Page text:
South Korea study finds coronavirus risk factors for severe disease

Doctors in South Korea have determined several predictors of severe disease in hospitalized coronavirus patients, according to a recent study.

They say the findings may help to identify and prioritize higher-risk patients in the early stage of coronavirus-related respiratory disease.

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The study, published on June 2 in the Journal of Korean Medical Science, concluded that diabetes, body temperature over 100 degrees Fahrenheit, cardiac injury and lower oxygen saturation at admission were prognostic factors for severe cases of COVID-19.

The doctors observed 110 patients with confirmed COVID-19 at a hospital in Daegu, a city in South Korea that served as the “main battlefield” against the virus, NPR reported in March. Daegu is the fourth-largest city in South Korea and has a population of more than two million people.

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From February 19 to April 15, the doctors observed 23 of the 110 patients in the Yeungnam University Medical Center experience a severe case of COVID-19. The in-hospital case fatality rate was reported at 7.3 percent.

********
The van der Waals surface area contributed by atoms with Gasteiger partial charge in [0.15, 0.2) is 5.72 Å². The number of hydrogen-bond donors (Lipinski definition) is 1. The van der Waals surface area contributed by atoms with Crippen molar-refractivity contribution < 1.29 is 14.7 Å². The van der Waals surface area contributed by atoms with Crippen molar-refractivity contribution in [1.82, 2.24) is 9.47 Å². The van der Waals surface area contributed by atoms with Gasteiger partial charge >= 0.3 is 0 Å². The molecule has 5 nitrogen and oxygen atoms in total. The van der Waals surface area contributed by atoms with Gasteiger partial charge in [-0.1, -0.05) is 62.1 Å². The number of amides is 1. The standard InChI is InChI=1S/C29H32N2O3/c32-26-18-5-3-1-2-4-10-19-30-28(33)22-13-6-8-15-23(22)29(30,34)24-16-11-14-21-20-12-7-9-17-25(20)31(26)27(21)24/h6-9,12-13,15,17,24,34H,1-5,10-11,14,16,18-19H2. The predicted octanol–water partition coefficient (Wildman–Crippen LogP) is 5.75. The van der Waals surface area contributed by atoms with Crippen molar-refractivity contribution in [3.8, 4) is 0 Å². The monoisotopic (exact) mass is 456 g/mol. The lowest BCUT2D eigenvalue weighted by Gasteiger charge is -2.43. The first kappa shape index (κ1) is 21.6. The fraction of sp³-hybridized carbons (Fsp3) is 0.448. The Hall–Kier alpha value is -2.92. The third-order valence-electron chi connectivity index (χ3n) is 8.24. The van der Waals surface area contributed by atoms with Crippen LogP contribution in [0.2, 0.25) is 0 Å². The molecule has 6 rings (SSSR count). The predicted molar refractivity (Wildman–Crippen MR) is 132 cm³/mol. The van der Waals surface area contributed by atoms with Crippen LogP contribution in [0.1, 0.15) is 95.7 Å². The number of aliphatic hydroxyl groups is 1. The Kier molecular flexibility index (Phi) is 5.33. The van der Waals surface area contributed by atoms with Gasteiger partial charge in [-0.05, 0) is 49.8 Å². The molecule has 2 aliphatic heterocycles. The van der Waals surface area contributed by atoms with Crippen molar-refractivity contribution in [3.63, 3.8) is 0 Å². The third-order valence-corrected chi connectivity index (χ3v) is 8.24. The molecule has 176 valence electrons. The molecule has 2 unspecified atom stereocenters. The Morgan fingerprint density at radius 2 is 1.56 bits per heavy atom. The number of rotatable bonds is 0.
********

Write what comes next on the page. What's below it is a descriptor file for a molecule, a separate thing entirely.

Patients with severe cases were “significantly older” than the others, study authors wrote, and were more likely to have diabetes and hypertension, among other conditions previously mentioned.

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“I believe using prognostic factors of severe COVID-19 patients will provide an opportunity for physicians to offer those risk-high patients with the best medical care from the early stage of the disease,” Ahn June-hong, professor of internal medicine, told Reuters.

Authors of the study noted that 81 percent of COVID-19 cases are mild, while 14 percent are severe and 5 percent are critical, with the fatality rate at about 50 percent in critical cases.

The latest figures from South Korea report 11,947 confirmed coronavirus cases, with 276 deaths; 1,017 individuals are reportedly isolated.